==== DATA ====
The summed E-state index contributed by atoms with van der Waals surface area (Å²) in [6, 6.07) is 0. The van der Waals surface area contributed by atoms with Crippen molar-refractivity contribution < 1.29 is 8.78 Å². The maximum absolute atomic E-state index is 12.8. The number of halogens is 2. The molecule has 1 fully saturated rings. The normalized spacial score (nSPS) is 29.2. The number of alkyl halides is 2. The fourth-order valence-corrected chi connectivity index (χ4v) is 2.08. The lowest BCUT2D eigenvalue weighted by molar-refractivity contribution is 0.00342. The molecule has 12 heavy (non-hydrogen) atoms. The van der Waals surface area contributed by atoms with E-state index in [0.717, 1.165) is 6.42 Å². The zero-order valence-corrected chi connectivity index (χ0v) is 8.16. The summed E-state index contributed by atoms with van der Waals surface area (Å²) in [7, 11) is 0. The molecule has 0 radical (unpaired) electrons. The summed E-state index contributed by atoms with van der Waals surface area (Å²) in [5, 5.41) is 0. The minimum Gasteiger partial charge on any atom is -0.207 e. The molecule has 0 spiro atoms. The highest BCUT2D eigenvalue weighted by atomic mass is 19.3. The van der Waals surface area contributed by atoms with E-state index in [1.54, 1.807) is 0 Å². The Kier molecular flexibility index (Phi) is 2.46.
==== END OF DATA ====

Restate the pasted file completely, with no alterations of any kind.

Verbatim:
The summed E-state index contributed by atoms with van der Waals surface area (Å²) in [6, 6.07) is 0. The van der Waals surface area contributed by atoms with Crippen molar-refractivity contribution < 1.29 is 8.78 Å². The maximum absolute atomic E-state index is 12.8. The number of halogens is 2. The molecule has 1 fully saturated rings. The normalized spacial score (nSPS) is 29.2. The number of alkyl halides is 2. The fourth-order valence-corrected chi connectivity index (χ4v) is 2.08. The lowest BCUT2D eigenvalue weighted by molar-refractivity contribution is 0.00342. The molecule has 12 heavy (non-hydrogen) atoms. The van der Waals surface area contributed by atoms with E-state index in [0.717, 1.165) is 6.42 Å². The zero-order valence-corrected chi connectivity index (χ0v) is 8.16. The summed E-state index contributed by atoms with van der Waals surface area (Å²) in [7, 11) is 0. The molecule has 0 radical (unpaired) electrons. The summed E-state index contributed by atoms with van der Waals surface area (Å²) in [5, 5.41) is 0. The minimum Gasteiger partial charge on any atom is -0.207 e. The molecule has 0 spiro atoms. The highest BCUT2D eigenvalue weighted by atomic mass is 19.3. The van der Waals surface area contributed by atoms with E-state index in [1.54, 1.807) is 0 Å². The Kier molecular flexibility index (Phi) is 2.46.